Traditionally Christians have prayed between Ascension Day (this year it’s Thursday 10th May) and Pentecost (Sunday 20th May) for ‘Thy Kingdom Come’, words from the Lord’s Prayer. Jesus goes to heaven; he ascends on Ascension Day, and Jesus’s Spirit, the Holy Spirit, comes at Pentecost, so hypothetically there’s nine days without God’s presence here.
During these nine days we imagine a time without God’s presence being with us and on imagining this our prayers should become more intense and filled with longing that ‘Thy Kingdom Come’ will happen very soon - in our lifetime.
Well, that’s the theory.
Last year during the nine days of ‘Thy Kingdom Come’ we were encouraged to pray for five people or five situations every day for ‘Thy Kingdom Come’ into that person or that situation. I prayed for five people last year - I won’t say if my prayers were answered, that’s another vicar’s letter (!) but this longing for the five and praying for Thy Kingdom Come’ into their lives vitalised my praying. I can imagine ‘Thy Kingdom Come’ in those situations, in those people. v This year one of those five I’ll be praying for will be my dad whose dementia has got really bad. I will pray ‘Thy Kingdom Come’ in his life. I can imagine this. I long to see my dad not violent or sad but at peace. I will also pray that my grandson with autism settles into a reception class. I can imagine what ‘Thy Kingdom Come’ might mean for him; that he’ll be encouraged and accepted and helped. The situation which concerns me is the treatment of animals kept for food and I’ll pray that all of us buy less meat and meat which has a Red Tractor symbol on it meaning how the animals were treated from birth to death met our welfare standards.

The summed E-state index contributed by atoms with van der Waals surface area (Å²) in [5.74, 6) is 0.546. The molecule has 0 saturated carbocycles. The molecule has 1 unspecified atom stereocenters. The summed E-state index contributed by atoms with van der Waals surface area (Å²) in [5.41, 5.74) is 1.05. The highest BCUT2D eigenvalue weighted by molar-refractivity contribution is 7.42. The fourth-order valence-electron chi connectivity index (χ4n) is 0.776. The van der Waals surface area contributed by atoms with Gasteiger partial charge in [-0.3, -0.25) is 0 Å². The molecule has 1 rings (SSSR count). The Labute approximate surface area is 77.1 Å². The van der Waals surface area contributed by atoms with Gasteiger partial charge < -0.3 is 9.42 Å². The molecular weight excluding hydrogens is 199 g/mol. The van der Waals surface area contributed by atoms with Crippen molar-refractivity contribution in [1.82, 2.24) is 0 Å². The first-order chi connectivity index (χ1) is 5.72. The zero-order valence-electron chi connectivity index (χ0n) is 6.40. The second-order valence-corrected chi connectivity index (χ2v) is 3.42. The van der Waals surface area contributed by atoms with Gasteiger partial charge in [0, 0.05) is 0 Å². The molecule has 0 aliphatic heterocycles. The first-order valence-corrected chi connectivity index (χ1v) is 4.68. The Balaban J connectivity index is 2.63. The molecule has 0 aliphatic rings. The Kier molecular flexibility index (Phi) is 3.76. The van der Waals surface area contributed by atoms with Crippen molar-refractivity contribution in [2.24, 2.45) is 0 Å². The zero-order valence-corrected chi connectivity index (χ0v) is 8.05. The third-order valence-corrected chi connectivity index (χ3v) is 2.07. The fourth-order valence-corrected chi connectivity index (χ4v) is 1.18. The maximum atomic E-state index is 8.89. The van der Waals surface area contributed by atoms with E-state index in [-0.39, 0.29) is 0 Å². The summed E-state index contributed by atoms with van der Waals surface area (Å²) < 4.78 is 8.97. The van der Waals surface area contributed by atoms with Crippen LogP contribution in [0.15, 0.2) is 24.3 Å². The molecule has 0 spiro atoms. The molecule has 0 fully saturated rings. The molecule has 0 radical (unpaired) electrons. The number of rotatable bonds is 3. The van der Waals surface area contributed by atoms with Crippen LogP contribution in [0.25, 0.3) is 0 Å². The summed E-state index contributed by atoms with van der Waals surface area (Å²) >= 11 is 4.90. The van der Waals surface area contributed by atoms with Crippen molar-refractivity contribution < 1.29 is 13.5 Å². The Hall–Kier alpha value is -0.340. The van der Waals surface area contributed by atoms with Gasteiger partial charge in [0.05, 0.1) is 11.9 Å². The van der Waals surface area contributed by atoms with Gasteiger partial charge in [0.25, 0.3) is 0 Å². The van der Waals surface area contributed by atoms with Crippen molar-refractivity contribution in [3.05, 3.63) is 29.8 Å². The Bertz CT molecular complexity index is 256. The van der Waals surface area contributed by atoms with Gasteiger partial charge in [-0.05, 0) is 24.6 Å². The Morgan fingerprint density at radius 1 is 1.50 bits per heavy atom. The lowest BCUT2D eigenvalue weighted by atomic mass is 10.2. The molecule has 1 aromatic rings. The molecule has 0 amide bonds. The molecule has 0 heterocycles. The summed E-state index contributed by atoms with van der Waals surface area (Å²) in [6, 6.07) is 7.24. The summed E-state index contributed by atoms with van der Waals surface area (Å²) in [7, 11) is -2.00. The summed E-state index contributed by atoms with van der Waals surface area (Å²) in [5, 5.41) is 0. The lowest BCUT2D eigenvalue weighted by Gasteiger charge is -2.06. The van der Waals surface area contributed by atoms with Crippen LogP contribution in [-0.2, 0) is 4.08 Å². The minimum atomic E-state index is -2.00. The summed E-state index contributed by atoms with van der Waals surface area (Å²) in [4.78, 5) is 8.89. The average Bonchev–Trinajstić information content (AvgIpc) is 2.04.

During those nine days, from Monday to Friday we will say morning and evening prayer in church and we will encourage prayers for those five people/situations - that ‘Thy kingdom Come’. Each will last about 20 minutes. There will be Bible Readings and time for prayer.
I’ll finish with a quotation, from The Archbishop of Canterbury, Justin Welby, about ‘Thy Kingdom Come’:
“The business of being witnesses to Jesus Christ and of praying to be witnesses compels us to look into the world around us. It compels us to seek, to experience the compassion of God for a world caught up in lostness, in sin, but also in suffering and pain, in oppression of the poor, in cruelty, in abuse, in outrageous inequality, in all the things that go against the Kingdom of God.
“There is no limit to what the Kingdom of God does, and so the moment we start praying ‘Thy Kingdom Come’ we look outwards.“
Join us during those nine days - what five people or situations will you be praying for?
- Revd. Jan Ashton
Vicar of Hightown, Liverpool